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Pilot Killed by Friendly Fire to Be Buried at Arlington
Lt. Nathan White, whose F/A-18 C Hornet was accidentally shot down by a U.S. Patriot missile over Iraq, will be buried Thursday at Arlington National Cemetery in Virginia.
"It's a place where heroes are buried, where people gave everything, including their lives, for the liberties that we enjoy," said White's sister, Ana Mitchell of Provo. "Perhaps someday we might understand why things like this happen."
On April 2, White was flying his Hornet on a bombing run from the aircraft carrier USS Kitty Hawk when it was shot down during a fierce firefight between U.S. troops and the Iraqi Republican Guard. It was the first U.S. fighter jet downed in the war.
White, 30, was missing for 10 days, said his uncle, Ken Porter of Mantua.
"Because they found his parachute intact, we all hoped -- no we were convinced -- that he would be found alive," Porter said. "Tragically, it was not to be."
White's Hornet was shot down near Karbala, 50 miles south of Baghdad. On April 13, Central Command said a Patriot battery had locked onto the Hornet in what may have been a friendly-fire accident.
It was the third time in the war with Iraq that a Patriot had failed to distinguish a friendly target from that of an enemy.
On March 25, a Patriot downed a British Royal Air Force Tornado GR4 aircraft, killing its two crew members. Two days later, an American F-16 pilot fired on a Patriot missile battery after the battery's radar locked onto the jet. The battery's radar was damaged.
Porter said White grew up in Texas, the second eldest of eight siblings. He often came to Utah to visit his grandparents, Hartley and Margaret Ruth White of Salt Lake City, numerous aunts, uncles and cousins and his two sisters, Mitchell and Caroline Bigelow, also of Provo.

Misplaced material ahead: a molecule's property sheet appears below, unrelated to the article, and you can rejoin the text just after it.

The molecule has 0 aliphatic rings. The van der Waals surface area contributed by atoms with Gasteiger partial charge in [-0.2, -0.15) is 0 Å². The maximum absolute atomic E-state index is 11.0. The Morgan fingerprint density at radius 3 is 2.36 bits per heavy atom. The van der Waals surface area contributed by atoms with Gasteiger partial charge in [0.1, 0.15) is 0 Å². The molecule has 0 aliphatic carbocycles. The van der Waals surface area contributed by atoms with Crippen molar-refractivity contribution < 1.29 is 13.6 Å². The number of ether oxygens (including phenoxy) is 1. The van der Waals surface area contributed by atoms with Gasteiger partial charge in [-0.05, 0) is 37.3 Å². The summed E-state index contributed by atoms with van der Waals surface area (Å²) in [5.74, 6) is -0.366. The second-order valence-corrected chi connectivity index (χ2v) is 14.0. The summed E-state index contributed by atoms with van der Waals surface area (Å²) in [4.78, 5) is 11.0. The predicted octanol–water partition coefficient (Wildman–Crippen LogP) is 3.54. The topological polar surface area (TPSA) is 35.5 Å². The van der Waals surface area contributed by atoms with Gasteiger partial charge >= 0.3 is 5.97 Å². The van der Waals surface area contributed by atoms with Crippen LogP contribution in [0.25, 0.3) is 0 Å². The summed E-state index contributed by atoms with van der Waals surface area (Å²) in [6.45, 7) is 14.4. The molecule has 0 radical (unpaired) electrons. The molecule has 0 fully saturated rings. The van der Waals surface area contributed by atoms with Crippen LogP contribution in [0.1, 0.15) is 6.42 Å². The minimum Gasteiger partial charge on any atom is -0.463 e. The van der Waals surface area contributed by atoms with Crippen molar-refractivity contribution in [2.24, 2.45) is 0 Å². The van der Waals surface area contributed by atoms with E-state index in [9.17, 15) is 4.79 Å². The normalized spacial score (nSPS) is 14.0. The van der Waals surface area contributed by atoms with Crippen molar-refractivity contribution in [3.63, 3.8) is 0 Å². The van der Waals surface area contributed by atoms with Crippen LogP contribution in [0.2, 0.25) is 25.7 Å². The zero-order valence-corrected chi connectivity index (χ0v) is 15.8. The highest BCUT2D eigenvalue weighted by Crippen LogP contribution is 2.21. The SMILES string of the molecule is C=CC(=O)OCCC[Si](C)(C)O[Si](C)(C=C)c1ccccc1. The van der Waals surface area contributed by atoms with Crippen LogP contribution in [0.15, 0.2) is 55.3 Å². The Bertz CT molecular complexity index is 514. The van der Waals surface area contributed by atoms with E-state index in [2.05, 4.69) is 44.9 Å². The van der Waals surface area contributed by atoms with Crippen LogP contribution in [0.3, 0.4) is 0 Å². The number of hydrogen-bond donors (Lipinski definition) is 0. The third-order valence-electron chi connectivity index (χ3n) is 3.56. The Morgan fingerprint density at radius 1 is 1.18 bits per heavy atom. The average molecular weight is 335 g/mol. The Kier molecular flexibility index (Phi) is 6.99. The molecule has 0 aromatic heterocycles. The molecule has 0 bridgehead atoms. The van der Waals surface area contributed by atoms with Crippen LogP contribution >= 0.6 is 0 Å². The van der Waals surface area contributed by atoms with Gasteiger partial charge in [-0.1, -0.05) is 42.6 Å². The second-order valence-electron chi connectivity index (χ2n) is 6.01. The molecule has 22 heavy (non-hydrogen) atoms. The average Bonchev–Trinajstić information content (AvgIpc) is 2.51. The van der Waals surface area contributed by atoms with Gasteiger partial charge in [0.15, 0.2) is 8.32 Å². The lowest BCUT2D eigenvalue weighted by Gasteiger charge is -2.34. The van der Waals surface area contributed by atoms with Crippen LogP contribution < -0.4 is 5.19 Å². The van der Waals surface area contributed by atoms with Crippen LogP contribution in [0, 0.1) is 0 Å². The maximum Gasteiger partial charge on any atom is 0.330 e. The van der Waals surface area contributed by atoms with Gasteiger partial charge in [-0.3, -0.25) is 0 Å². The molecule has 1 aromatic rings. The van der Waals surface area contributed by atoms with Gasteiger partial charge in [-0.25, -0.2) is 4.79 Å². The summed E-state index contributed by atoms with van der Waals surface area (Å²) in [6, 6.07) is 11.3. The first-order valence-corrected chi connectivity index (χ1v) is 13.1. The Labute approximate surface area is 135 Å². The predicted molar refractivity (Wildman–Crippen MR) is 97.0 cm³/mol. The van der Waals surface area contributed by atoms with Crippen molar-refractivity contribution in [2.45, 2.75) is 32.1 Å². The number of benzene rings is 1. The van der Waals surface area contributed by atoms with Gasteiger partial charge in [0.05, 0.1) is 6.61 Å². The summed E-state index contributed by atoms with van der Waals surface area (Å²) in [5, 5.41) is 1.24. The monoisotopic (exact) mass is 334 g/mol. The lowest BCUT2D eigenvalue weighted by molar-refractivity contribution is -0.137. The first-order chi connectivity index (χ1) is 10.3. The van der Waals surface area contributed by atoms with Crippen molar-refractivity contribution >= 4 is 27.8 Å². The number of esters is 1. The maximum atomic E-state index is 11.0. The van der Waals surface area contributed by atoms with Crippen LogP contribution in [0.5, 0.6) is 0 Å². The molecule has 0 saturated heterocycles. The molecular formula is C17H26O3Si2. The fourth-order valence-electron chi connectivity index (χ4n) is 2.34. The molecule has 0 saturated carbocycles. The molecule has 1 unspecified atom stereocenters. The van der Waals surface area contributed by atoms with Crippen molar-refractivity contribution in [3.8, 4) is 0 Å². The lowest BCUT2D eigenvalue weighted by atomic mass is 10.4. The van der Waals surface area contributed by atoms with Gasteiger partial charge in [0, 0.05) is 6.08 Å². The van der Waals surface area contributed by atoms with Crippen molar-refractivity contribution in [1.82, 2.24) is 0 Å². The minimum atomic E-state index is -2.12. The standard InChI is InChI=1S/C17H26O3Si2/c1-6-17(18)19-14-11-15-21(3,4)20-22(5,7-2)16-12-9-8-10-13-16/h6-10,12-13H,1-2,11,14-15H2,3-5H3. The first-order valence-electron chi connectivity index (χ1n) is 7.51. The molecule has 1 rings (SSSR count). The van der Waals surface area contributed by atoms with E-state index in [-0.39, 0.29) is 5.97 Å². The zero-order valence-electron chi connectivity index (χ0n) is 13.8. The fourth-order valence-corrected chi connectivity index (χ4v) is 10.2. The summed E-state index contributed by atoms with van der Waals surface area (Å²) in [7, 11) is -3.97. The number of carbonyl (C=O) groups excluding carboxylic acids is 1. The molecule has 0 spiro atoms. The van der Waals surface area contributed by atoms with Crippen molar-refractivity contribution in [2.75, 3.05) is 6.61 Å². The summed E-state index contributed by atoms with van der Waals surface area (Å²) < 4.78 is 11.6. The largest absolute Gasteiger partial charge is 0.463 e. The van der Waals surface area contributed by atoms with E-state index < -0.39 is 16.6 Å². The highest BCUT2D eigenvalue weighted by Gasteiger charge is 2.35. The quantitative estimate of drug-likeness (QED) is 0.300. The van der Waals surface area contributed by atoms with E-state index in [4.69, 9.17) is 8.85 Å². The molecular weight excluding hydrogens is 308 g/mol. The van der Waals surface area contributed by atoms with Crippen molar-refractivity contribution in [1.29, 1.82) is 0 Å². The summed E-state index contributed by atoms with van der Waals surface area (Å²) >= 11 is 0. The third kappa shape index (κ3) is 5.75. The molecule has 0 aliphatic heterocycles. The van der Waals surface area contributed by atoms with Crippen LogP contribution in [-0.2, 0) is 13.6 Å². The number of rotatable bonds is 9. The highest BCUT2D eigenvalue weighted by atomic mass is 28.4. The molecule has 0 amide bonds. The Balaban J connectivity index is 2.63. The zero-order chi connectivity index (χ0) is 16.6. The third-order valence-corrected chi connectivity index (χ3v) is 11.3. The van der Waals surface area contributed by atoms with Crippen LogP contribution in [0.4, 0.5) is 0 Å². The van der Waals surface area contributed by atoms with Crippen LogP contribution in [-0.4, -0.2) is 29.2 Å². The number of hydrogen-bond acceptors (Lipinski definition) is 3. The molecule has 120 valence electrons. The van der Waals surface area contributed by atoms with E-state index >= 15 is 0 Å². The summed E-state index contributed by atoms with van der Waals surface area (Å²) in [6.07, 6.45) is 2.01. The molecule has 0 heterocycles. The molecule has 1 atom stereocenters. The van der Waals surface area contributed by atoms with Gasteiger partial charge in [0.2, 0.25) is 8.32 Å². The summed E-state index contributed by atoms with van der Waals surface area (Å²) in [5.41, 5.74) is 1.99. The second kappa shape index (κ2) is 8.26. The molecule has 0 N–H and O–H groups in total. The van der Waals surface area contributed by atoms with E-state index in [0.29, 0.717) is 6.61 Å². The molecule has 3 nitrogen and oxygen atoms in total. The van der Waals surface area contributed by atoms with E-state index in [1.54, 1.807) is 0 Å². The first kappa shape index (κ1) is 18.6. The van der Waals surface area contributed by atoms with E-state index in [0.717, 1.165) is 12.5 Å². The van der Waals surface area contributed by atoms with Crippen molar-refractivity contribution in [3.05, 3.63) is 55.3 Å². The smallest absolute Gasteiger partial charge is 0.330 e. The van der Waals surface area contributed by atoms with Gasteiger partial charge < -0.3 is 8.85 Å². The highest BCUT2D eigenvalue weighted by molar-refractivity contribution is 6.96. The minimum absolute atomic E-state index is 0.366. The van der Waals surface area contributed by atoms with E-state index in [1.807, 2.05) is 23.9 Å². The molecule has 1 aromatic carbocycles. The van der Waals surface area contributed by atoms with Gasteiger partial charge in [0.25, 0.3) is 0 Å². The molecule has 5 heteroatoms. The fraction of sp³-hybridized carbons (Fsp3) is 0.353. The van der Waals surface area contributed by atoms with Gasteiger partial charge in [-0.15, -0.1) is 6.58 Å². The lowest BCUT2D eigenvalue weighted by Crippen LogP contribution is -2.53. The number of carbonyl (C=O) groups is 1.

His father, Dennis White of Texas, was an Air Force pilot during the Vietnam War. His mother and stepparents also live in Texas.
Nathan White completed an LDS Church mission to Japan. He had met his wife, Akiko, in New York and returned with her to Provo, where he graduated from Brigham Young University in 1997 with an emphasis on Japanese studies. He joined the Navy and was commissioned as an ensign the following year. He earned his "Wings of Gold" in April 2001 at the top of his class.
In White's last e-mail home, he described a flying mission from the USS Kitty Hawk:
"Brief for an hour or more to map the flight, get catapulted from standstill to 140 miles an hour in less than two seconds, navigate through a maze of airborne highways that try to de-conflict aircraft and of course steer you clear of the Army's Patriot batteries, jump from radio frequency to radio frequency at least 12 different times shifting from controller to controller, avoid a sky full of AAA [anti-aircraft artillery], surface-to-air missiles and ballistic rockets, set up your weapons system, acquire your target, drop on target, fly to an airborne tanker, join up, get gas, and then fly back and land on a boat bobbing around in the middle of a sandstorm."
White ended by likening life to that flying mission.
"You will make mistakes," he wrote. "Learn from them. Just don't make the big ones. Don't be the person that finds yourself in a disintegrating fireball because you thought you could make it in at 100 feet."
White was killed while serving with the Strike Fighter Squadron 195, based in Atsugi, Japan. He is survived by his wife and children, Courtney, 7, Austin, 6, and Zachary, 3. Donations for his children may be made at any Zions Bank.